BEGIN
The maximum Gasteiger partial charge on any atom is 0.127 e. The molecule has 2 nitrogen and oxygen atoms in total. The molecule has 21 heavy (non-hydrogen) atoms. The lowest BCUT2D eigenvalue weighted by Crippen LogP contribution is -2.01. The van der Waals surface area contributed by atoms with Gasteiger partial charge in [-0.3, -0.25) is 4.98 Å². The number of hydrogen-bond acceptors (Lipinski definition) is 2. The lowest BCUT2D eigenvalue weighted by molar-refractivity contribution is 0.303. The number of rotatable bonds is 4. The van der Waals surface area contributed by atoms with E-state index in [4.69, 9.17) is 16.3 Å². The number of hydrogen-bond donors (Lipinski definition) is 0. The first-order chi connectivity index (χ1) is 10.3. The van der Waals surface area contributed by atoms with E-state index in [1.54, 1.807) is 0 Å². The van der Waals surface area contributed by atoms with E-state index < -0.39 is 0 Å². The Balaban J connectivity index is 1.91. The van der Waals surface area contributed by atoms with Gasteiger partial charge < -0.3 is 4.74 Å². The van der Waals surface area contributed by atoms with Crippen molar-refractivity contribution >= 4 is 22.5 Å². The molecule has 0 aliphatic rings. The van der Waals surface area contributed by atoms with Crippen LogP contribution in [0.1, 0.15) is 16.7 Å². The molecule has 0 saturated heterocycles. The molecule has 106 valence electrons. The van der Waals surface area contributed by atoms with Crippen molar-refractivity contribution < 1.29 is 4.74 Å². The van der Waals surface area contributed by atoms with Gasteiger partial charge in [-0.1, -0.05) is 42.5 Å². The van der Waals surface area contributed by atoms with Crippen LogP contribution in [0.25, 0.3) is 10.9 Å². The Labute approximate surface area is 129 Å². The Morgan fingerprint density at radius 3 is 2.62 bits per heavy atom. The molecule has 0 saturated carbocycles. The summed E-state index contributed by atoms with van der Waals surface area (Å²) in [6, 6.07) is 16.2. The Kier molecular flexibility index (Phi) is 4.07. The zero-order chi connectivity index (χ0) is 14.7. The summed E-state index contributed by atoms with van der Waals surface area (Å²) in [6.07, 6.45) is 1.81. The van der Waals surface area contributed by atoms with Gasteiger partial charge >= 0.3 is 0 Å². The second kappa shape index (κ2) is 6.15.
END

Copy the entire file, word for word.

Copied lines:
The maximum Gasteiger partial charge on any atom is 0.127 e. The molecule has 2 nitrogen and oxygen atoms in total. The molecule has 21 heavy (non-hydrogen) atoms. The lowest BCUT2D eigenvalue weighted by Crippen LogP contribution is -2.01. The van der Waals surface area contributed by atoms with Gasteiger partial charge in [-0.3, -0.25) is 4.98 Å². The number of hydrogen-bond acceptors (Lipinski definition) is 2. The lowest BCUT2D eigenvalue weighted by molar-refractivity contribution is 0.303. The number of rotatable bonds is 4. The van der Waals surface area contributed by atoms with E-state index in [4.69, 9.17) is 16.3 Å². The number of hydrogen-bond donors (Lipinski definition) is 0. The first-order chi connectivity index (χ1) is 10.3. The van der Waals surface area contributed by atoms with E-state index in [1.54, 1.807) is 0 Å². The van der Waals surface area contributed by atoms with E-state index < -0.39 is 0 Å². The Balaban J connectivity index is 1.91. The van der Waals surface area contributed by atoms with Gasteiger partial charge < -0.3 is 4.74 Å². The van der Waals surface area contributed by atoms with Crippen molar-refractivity contribution >= 4 is 22.5 Å². The molecule has 0 aliphatic rings. The van der Waals surface area contributed by atoms with Crippen LogP contribution in [0.1, 0.15) is 16.7 Å². The molecule has 0 saturated heterocycles. The molecule has 106 valence electrons. The van der Waals surface area contributed by atoms with Crippen molar-refractivity contribution < 1.29 is 4.74 Å². The van der Waals surface area contributed by atoms with Gasteiger partial charge in [-0.1, -0.05) is 42.5 Å². The van der Waals surface area contributed by atoms with Crippen LogP contribution in [0.25, 0.3) is 10.9 Å². The Labute approximate surface area is 129 Å². The Morgan fingerprint density at radius 3 is 2.62 bits per heavy atom. The molecule has 0 saturated carbocycles. The summed E-state index contributed by atoms with van der Waals surface area (Å²) in [6, 6.07) is 16.2. The Kier molecular flexibility index (Phi) is 4.07. The zero-order chi connectivity index (χ0) is 14.7. The summed E-state index contributed by atoms with van der Waals surface area (Å²) in [6.07, 6.45) is 1.81. The van der Waals surface area contributed by atoms with Gasteiger partial charge >= 0.3 is 0 Å². The second kappa shape index (κ2) is 6.15.